About 55 hours ago I was on deck on a dark night, we were hove to, firmly in the grip of an adjacent 50 knot Westerly with some savage steep 30 to 40 foot seas ripping through. The crew was below when KABOOM, over she went!

I was driven face first into the backstay with my head jammed up underneath the solar panels and I ended up submerged under solid green water. I became light headed, almost as it I was about to pass out or something but for some reason all I could think and say to myself was “Stay conscious, you MUST stay conscious, Tony you HAVE to stay conscious!”.

After what seemed like an eternity (it always does) up she came with the cockpit absolutely swamped and ropes and stuff everywhere on deck. I grabbed the wheel in my light headed state and off we went downwind trying to get some idea of what happened below. Are the guys OK? Is boat taking water? Is boat structurally OK? Is the mast and the rigging OK? So many questions and they all hit you at once.

Graham sustained some injuries when he was catapulted from the left lower bunk across the cabin hitting the underneath side of the deck on the right upper side, crashed to the floor and when the boat righted herself, he was smashed back into the base of his bunk. He did a 360 degree tour of below decks whilst completely cocooned in his sleeping bag.

Ron and Matt worked hard getting below deck under control, digging all sorts of major items out of the bilge, putting floorboards back in place, picking up debris strewn all over the cabin. Left over food was spattered everywhere. You need to remember with a motor vehicle accident, it all stops when the car stops – the ambulance arrives and patients go to hospital. Out here with a knockdown it still keeps blowing, waves keep rolling through, it stays pitch black dark, you are still 550 nautical miles from Tasmania and any help, you are waiting for the next knockdown, you are not human if you are not, excuse the language, shitting yourself!

Andrew burst through the hatch with a “what can I do to help Tony?”. I got him onto the wheel to steer. Now this is a daunting task for your first time in these conditions. Andrew just gave everything he had, keeping our boat on course while we got some order about things. Andrew is the quiet achiever amongst us, the thinking type who is definitely not scared to take it on, and take it on he did, guiding Solo Globe Challenger down the face of each and every wave.

Go get the bastards Andrew, don’t let ’em beat you!

He did go get ’em and they didn’t beat him!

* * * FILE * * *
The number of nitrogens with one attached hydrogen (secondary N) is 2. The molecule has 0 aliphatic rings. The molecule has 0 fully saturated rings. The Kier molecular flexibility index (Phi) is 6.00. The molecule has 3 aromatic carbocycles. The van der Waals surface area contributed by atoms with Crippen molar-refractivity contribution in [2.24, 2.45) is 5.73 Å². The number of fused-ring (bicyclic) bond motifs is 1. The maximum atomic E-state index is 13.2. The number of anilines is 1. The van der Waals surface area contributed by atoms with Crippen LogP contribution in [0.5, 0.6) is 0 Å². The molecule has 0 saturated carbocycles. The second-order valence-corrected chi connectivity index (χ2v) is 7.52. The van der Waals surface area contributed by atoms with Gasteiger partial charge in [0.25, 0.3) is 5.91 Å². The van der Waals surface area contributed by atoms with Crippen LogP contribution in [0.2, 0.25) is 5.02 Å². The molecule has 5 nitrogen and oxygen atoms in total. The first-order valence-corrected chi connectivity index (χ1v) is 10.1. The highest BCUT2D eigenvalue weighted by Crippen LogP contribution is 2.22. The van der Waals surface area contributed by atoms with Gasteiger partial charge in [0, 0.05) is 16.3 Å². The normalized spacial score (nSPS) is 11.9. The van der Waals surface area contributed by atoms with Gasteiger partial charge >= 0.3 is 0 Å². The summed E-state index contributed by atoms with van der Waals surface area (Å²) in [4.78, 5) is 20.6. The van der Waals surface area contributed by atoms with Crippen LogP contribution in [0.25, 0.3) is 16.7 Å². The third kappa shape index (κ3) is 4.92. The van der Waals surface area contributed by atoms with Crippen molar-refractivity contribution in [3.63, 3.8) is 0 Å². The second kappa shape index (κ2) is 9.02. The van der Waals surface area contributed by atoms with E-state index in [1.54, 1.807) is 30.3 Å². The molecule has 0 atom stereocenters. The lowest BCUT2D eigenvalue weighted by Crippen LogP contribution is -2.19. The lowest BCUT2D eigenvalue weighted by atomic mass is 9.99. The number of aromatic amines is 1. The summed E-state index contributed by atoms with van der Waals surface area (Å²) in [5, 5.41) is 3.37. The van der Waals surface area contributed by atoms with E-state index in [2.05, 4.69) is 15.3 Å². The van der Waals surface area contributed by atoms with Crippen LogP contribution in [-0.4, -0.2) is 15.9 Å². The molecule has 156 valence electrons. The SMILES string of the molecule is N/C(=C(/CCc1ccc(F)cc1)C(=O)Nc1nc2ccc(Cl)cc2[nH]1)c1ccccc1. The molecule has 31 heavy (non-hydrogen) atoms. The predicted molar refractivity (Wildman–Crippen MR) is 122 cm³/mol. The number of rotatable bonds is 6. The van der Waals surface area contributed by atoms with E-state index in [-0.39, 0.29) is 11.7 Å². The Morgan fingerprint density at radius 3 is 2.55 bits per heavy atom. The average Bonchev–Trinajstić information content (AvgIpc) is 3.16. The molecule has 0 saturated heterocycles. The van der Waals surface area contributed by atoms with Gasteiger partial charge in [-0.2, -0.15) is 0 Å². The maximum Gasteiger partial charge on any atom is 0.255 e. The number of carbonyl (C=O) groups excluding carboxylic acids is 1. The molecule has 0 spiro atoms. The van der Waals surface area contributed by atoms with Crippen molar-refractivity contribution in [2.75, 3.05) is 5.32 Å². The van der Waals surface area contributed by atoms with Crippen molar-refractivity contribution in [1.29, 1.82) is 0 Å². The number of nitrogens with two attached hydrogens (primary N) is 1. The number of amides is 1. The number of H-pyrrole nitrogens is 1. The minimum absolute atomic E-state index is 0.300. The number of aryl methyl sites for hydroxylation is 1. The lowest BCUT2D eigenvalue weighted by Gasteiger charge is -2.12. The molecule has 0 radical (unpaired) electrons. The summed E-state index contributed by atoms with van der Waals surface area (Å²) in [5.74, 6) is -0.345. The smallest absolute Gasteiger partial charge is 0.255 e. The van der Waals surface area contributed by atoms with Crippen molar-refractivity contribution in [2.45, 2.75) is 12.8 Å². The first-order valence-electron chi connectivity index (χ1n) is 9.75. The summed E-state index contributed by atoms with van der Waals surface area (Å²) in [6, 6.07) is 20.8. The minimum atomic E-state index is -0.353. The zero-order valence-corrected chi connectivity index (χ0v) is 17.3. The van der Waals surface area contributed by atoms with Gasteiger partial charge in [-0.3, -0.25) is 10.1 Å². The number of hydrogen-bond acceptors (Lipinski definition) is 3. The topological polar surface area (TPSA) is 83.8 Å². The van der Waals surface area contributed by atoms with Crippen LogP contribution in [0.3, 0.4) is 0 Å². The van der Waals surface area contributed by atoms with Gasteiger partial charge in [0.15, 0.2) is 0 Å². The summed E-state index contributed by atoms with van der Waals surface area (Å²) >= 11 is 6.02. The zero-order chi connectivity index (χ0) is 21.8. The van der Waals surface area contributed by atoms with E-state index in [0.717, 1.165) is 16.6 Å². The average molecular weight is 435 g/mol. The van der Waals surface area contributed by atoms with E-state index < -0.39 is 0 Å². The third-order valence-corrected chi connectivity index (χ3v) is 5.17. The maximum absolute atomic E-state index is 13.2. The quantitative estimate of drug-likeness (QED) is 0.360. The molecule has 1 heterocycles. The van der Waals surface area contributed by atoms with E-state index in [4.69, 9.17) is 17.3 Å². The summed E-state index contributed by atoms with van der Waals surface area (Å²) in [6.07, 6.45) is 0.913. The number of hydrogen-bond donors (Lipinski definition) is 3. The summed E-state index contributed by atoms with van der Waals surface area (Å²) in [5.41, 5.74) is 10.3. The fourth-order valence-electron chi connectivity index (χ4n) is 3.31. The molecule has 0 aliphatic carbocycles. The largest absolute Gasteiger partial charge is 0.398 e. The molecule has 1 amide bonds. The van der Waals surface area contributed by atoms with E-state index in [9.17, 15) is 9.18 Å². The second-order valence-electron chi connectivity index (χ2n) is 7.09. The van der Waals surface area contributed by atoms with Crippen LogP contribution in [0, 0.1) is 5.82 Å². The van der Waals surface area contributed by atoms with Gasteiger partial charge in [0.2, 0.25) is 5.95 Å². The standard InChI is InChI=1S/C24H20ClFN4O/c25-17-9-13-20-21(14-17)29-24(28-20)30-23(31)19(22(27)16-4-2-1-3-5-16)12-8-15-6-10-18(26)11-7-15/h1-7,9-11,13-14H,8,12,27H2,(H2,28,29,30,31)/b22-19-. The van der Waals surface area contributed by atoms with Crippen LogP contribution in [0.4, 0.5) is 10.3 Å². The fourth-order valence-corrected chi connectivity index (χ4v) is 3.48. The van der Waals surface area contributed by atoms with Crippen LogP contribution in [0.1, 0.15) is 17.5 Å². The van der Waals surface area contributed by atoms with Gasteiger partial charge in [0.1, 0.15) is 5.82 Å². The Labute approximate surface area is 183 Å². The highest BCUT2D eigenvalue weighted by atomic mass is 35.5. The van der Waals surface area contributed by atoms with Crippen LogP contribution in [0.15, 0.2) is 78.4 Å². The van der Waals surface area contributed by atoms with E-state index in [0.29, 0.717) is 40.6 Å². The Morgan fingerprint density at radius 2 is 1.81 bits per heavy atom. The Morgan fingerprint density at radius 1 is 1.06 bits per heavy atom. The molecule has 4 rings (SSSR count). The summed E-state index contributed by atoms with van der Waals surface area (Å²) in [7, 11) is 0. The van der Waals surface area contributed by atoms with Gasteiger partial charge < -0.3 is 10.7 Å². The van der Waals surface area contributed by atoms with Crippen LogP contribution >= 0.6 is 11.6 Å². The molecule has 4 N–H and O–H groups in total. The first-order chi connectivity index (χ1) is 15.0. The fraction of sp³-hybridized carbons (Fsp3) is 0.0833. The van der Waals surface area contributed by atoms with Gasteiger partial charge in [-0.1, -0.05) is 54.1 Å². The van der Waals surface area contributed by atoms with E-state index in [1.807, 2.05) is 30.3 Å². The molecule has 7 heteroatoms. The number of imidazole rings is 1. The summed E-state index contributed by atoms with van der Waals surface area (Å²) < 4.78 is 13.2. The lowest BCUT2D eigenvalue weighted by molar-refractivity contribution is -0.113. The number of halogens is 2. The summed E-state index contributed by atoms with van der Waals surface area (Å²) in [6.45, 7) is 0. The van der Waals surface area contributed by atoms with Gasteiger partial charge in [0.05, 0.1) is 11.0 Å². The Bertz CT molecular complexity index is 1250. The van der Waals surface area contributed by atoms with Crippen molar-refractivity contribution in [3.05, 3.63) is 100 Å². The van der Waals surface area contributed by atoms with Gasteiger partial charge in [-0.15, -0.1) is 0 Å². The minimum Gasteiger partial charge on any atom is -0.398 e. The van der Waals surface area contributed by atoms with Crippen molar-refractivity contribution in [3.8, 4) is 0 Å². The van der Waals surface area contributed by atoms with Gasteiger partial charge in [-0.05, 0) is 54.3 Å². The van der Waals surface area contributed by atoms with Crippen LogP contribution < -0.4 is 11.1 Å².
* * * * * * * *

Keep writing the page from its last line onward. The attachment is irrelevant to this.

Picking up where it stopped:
I think these guys wouldn’t mind me saying that they are just ordinary blokes but let me assure you that out here they have achieved extraordinary things.

There was no doubt we were all a bit shell shocked and we went into “existence” mode, just doing the necessary to get through the next hour on the wheel, eating bugger all, no hot drinks.. Hour after hour Andrew, Ron and Matt took their turn on the wheel whilst Graham remained too injured. We eventually unfurled a small amount of headsail started to bring her around to head more to Tasmania. Tentatively we pulled away on the big waves and headed her up on the smaller ones.

l liken it to boxing, hit but don’t be hit! Look for an opening, get in there and head for home but then get out of the danger zone …look for the next opening and get in there and have another go.

Around 11.00 that morning, Matt was on wheel when he got to look it in the eye. The 22 yr. old kid from Panania doesn’t mind admitting “it’s been full on out here!” but he hasn’t missed a beat. Matt saw it coming some distance away, he started to pull away, realised it was going to get us. He watched it get higher, higher and higher, lipping and breaking at the top. He screamed “HANG ON!” and 10 feet of white-water and the body of the wave hit us side on. Matt crouched, hanging onto the wheel, thinking “keep your eyes open, this maybe the only time I see something like this”. He got smashed into the solar panel frame, his body started to lift and he thought he was going into the water and just hoped his safety harness would hold. He didn’t go in and as this battleship of a boat sprung back upright he had a great view of the bottom of the mast spreader rising out of the ocean.


From Matt

For me, every part of this expedition was what attracted me in the beginning, not just the end result. Dreaming, preparing, the setbacks and hard times, the good times, teamwork, and of course the opportunity to be one of only a select few to visit this extraordinary place all influenced my enthusiasm for this project.

I could not have predicted how this expedition would affect me.

It has changed my life and will be with me forever.

Let me leave you with a quote I found recently that I truly relate to now…

“I would rather be ashes than dust, I would rather that my spark should burnout in a brilliant blaze than should be stifled by dry rot. I would rather be a superb meteor, every atom of me in magnificent glow rather than a sleepy permanent planet. The proper function of a man is to live, not to exist. I shall not waste my days trying to prolong them. I shall use my time.”


From Andrew

Until you are caught up in the chaos of a knockdown, no words can reflect the bedlam and the confusion.

A flash, the surreal images only registering as I replay the moment in my head. A shouted warning, the red clad figure of Tony on deck disappearing behind a wall of white water as I am laid horizontal.

Strangely, The “Knockdown Day” does not rate as the worst day of the trip.

The worst?

Playing dodgems with icebergs and growlers amidst an Antarctic katabatic storm…being in the bunk hearing the stress riddled shouts from on deck. Days on end below deck, thrown around like a rag doll on the return leg without a single ray of sunshine (ever)
On the other hand there have been so many brilliant and lasting highlights along the way. The magnificence of iceberg alley, the pristine weather for our stay at Commonwealth Bay, Penguins, Whales Seals Albatross, clear nights under a full sky of stars and the bond formed amongst the crew.

Has it been worth it? Absolutely!

I have no regrets, it hasn’t been a laugh a minute, but the lessons learnt and the sights seen including the Southern Ocean’s raw power have been worth it.

I leave you to climb into a sun drenched cockpit to watch the waves roll by … headed for loved ones and dry land.

Whatever you can do or dream you can … begin it.

Boldness has genius, power and magic in it.

Begin it now.


In Boat Harbour
Snow Survival Sept03 071
Snow Survival Sept03 093